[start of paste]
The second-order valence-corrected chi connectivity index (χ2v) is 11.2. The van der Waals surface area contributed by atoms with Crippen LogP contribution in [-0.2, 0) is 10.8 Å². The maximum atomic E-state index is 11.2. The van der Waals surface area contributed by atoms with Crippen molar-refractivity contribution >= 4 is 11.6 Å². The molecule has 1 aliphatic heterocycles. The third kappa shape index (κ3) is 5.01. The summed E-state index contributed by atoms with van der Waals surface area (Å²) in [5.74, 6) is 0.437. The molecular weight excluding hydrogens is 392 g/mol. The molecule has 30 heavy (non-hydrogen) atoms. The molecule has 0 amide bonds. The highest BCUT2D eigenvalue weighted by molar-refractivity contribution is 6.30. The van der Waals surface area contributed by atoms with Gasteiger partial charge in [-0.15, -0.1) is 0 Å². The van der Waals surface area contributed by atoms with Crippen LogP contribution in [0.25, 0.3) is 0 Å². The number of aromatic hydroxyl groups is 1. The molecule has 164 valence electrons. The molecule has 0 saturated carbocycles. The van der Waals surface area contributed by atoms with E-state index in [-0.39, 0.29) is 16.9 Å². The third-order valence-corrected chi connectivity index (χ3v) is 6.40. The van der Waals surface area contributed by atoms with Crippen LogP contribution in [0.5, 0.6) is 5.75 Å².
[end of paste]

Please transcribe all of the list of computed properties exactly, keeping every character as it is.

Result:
The second-order valence-corrected chi connectivity index (χ2v) is 11.2. The van der Waals surface area contributed by atoms with Crippen LogP contribution in [-0.2, 0) is 10.8 Å². The maximum atomic E-state index is 11.2. The van der Waals surface area contributed by atoms with Crippen molar-refractivity contribution >= 4 is 11.6 Å². The molecule has 1 aliphatic heterocycles. The third kappa shape index (κ3) is 5.01. The summed E-state index contributed by atoms with van der Waals surface area (Å²) in [5.74, 6) is 0.437. The molecular weight excluding hydrogens is 392 g/mol. The molecule has 30 heavy (non-hydrogen) atoms. The molecule has 0 amide bonds. The highest BCUT2D eigenvalue weighted by molar-refractivity contribution is 6.30. The van der Waals surface area contributed by atoms with Gasteiger partial charge in [-0.15, -0.1) is 0 Å². The van der Waals surface area contributed by atoms with Crippen LogP contribution in [0.25, 0.3) is 0 Å². The number of aromatic hydroxyl groups is 1. The molecule has 164 valence electrons. The molecule has 0 saturated carbocycles. The van der Waals surface area contributed by atoms with E-state index in [-0.39, 0.29) is 16.9 Å². The third-order valence-corrected chi connectivity index (χ3v) is 6.40. The van der Waals surface area contributed by atoms with Crippen LogP contribution in [0.5, 0.6) is 5.75 Å².